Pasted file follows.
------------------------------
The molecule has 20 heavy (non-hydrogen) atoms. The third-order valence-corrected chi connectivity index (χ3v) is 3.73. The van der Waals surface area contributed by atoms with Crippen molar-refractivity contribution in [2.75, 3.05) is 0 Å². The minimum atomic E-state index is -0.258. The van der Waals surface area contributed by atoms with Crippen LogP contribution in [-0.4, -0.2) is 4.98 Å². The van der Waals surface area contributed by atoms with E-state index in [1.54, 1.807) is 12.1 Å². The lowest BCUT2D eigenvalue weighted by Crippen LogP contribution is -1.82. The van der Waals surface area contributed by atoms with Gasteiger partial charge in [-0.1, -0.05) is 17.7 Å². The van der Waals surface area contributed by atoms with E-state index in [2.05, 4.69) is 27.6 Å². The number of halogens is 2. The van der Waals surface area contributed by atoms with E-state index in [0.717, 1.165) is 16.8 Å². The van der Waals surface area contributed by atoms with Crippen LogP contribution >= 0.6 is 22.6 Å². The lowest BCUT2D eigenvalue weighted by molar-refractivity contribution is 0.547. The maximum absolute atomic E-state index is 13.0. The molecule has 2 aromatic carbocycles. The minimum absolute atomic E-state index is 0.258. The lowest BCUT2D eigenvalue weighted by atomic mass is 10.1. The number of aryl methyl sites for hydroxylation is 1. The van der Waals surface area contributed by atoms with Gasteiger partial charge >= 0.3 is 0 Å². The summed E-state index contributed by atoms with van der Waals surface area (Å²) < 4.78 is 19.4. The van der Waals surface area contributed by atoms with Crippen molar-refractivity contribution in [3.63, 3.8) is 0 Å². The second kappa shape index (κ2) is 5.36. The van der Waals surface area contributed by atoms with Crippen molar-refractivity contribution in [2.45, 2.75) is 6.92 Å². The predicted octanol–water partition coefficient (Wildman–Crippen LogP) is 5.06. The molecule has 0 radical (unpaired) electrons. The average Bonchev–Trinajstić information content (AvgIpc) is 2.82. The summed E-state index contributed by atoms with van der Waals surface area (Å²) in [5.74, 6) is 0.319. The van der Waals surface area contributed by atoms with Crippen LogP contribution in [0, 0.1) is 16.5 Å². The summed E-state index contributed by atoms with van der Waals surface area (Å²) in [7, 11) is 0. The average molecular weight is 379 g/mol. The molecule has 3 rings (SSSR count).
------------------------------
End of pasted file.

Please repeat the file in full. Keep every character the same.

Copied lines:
The molecule has 20 heavy (non-hydrogen) atoms. The third-order valence-corrected chi connectivity index (χ3v) is 3.73. The van der Waals surface area contributed by atoms with Crippen molar-refractivity contribution in [2.75, 3.05) is 0 Å². The minimum atomic E-state index is -0.258. The van der Waals surface area contributed by atoms with Crippen LogP contribution in [-0.4, -0.2) is 4.98 Å². The van der Waals surface area contributed by atoms with E-state index in [1.54, 1.807) is 12.1 Å². The lowest BCUT2D eigenvalue weighted by Crippen LogP contribution is -1.82. The van der Waals surface area contributed by atoms with Gasteiger partial charge in [-0.1, -0.05) is 17.7 Å². The van der Waals surface area contributed by atoms with E-state index in [2.05, 4.69) is 27.6 Å². The number of halogens is 2. The van der Waals surface area contributed by atoms with E-state index in [0.717, 1.165) is 16.8 Å². The van der Waals surface area contributed by atoms with Crippen LogP contribution >= 0.6 is 22.6 Å². The lowest BCUT2D eigenvalue weighted by molar-refractivity contribution is 0.547. The maximum absolute atomic E-state index is 13.0. The molecule has 2 aromatic carbocycles. The minimum absolute atomic E-state index is 0.258. The lowest BCUT2D eigenvalue weighted by atomic mass is 10.1. The number of aryl methyl sites for hydroxylation is 1. The van der Waals surface area contributed by atoms with Gasteiger partial charge >= 0.3 is 0 Å². The summed E-state index contributed by atoms with van der Waals surface area (Å²) < 4.78 is 19.4. The van der Waals surface area contributed by atoms with Crippen molar-refractivity contribution in [3.63, 3.8) is 0 Å². The second kappa shape index (κ2) is 5.36. The van der Waals surface area contributed by atoms with Crippen molar-refractivity contribution in [2.45, 2.75) is 6.92 Å². The predicted octanol–water partition coefficient (Wildman–Crippen LogP) is 5.06. The molecule has 0 radical (unpaired) electrons. The average Bonchev–Trinajstić information content (AvgIpc) is 2.82. The summed E-state index contributed by atoms with van der Waals surface area (Å²) in [5.74, 6) is 0.319. The van der Waals surface area contributed by atoms with Crippen LogP contribution in [0, 0.1) is 16.5 Å². The summed E-state index contributed by atoms with van der Waals surface area (Å²) in [7, 11) is 0. The average molecular weight is 379 g/mol. The molecule has 3 rings (SSSR count).